The demand for more gluten-free foods has led to a wider availability of products that can be digested by those with celiac disease or an intolerance for the wheat protein. Christine Couvelier, who watches food trends through her Victoria-based company Culinary Concierge, predicts more gluten-free items with better flavour in stores and restaurants.
This, in turn, will inspire better-tasting lactose-free products, she adds.
In a move beyond quinoa and with more people on restricted diets and looking at alternative ingredients, grains like barley, millet, buckwheat, rye and amaranth are expected to be more widely available, says Alison Fryer, owner of The Cookbook Store in Toronto.
Vegetables are taking on a bigger role, no longer relegated to side dishes.
"Vegetables have become important to the centre of the plate," says Couvelier. "We've seen an increase in restaurants for meatless Mondays, we've seen an increase and excitement for farmers markets and it all leads us to love our vegetables."
Kale is everywhere, while cauliflower is on the rise.
"I quite often roast it or broil it in the oven or cut it into cauliflower steaks and put different rubs or marinades or herbs and spices on it and barbecue it or broil it," Couvelier said. "It's not just cauliflower as we've had in the past, the old-fashioned steam it and put cheese sauce on it."
Another contributing factor to Canadians' love affair with vegetables is the growing popularity of Middle Eastern and eastern Mediterranean fare, says Fryer.
A trend Couvelier continues to see in her culinary crystal ball is small bites and big taste. "You can have something that tastes fabulous and it's an indulgence in a smaller portion."
In a move beyond the yogurt-covered raisins and nuts of the 1970s and '80s, yogurt is being used as an actual flavour, not just a base, says Dana McCauley, a judge on Food Network Canada's reality competition show "Recipes to Riches."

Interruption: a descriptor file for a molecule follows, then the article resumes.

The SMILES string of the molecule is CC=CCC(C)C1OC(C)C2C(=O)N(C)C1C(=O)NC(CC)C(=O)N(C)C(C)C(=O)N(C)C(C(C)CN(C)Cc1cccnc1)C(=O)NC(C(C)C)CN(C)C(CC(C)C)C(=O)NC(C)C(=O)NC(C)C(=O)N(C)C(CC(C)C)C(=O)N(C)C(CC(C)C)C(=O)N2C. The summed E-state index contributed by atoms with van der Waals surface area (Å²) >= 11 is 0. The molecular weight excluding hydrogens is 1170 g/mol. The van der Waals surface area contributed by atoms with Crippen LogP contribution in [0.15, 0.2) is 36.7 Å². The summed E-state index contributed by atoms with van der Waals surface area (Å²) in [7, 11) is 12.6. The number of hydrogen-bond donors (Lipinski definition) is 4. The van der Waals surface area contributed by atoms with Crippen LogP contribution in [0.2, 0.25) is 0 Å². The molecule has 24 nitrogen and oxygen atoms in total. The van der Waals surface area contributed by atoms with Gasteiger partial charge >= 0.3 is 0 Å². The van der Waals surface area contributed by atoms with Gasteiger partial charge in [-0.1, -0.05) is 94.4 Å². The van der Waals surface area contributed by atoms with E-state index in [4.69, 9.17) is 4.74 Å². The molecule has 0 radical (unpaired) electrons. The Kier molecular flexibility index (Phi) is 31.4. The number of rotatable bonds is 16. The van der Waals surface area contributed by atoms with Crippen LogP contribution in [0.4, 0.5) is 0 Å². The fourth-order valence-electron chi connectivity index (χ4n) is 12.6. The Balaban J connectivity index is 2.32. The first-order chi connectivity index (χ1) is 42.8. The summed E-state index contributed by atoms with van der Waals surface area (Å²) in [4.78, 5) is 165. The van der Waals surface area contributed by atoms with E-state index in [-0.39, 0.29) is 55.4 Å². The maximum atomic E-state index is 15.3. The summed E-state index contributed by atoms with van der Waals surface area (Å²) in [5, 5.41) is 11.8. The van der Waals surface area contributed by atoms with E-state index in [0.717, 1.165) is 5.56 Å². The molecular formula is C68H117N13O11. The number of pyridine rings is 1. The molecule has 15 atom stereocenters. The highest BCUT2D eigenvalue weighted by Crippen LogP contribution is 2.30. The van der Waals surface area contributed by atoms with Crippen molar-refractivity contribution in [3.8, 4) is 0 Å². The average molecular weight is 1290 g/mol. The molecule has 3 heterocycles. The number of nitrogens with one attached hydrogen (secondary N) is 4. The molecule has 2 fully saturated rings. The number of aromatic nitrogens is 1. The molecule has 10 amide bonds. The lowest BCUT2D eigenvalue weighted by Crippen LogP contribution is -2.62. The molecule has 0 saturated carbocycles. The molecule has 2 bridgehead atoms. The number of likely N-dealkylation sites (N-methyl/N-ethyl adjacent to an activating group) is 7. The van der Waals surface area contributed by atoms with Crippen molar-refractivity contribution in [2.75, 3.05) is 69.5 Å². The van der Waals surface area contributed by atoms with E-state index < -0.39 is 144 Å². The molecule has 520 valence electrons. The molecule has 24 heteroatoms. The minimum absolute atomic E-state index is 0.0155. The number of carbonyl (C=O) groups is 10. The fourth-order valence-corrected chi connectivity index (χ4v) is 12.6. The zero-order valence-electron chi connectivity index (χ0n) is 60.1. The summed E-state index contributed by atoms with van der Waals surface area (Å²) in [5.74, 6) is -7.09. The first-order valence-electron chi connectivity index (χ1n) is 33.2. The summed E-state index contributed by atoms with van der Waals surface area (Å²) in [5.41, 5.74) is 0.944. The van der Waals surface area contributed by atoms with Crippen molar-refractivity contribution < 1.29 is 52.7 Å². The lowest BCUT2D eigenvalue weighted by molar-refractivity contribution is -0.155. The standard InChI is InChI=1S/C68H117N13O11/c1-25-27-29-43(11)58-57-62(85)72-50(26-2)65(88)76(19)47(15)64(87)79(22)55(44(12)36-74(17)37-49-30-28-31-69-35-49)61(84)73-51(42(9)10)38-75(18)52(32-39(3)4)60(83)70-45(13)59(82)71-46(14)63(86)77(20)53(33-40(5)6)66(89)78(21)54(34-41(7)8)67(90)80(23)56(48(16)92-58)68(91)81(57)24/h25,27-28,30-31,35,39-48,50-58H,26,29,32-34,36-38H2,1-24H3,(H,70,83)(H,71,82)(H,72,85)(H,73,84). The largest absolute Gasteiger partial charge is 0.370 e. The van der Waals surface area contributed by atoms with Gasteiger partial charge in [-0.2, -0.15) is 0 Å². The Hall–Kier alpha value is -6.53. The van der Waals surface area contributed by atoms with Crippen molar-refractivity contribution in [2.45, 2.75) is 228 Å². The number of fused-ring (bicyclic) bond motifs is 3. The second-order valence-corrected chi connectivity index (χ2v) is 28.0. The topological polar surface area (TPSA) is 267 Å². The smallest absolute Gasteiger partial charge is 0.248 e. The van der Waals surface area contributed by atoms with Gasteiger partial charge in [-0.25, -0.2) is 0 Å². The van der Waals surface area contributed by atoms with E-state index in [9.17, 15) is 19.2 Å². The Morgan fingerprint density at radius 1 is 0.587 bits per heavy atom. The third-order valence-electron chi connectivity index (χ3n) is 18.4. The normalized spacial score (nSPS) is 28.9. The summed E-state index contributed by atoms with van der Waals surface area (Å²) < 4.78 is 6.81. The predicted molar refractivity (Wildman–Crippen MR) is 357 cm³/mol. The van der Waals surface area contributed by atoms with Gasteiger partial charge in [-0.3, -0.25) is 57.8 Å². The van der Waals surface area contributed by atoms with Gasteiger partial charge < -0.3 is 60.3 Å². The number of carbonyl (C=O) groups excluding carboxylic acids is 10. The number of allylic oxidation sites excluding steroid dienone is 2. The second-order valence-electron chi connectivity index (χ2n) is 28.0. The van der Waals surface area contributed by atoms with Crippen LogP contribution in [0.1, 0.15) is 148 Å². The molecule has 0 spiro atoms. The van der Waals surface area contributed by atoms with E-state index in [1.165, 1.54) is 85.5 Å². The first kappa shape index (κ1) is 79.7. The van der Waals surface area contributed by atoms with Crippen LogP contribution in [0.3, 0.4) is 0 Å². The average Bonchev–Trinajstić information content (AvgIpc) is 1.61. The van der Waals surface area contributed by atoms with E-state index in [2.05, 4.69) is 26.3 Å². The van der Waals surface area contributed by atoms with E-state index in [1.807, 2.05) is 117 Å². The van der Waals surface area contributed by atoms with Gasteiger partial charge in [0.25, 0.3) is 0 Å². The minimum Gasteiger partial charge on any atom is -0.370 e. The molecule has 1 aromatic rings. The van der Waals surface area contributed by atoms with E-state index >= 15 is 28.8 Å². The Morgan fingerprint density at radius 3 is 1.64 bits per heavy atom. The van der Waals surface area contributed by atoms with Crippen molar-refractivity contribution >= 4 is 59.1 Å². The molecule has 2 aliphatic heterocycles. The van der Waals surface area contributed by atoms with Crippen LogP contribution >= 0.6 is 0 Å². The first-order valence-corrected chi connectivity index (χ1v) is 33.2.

Some recent examples she's seen include muffin batter flavoured with a combination of yogurt and such fruits as cranberry or apple for use by coffee shops, as well as several companies making yogurt versions of their salad dressings, and granola bars drizzled with yogurt.
"It really shows a maturation of our understanding of yogurt, the fact that obviously research is showing that people view yogurt as a motivating reason to purchase and that's probably new in the last couple of years," says McCauley, who is also responsible for new product innovation for the frozen foods company Janes Family Foods.
Quince, part of the apple and pear family, and finger limes, which are becoming more widely available, are two fruits picking up in popularity.
"Quince makes great jellies, great jams," says Couvelier. "You can also peel it and roast them in the oven." They're great cooked with or served around pork roast or roast chicken.
Finger limes are smaller than a regular lime, slightly oval and with little bumps on the rind. "On the inside there is almost translucent or pale pink caviar pearls and they burst in your mouth," explains Couvelier. "They're fabulous. They add such a punch. You can put them on any seafood, ceviche, salads."
Eating local has evolved into hyper local, with artisanal cheeses, breads, beers and doughnuts in vogue.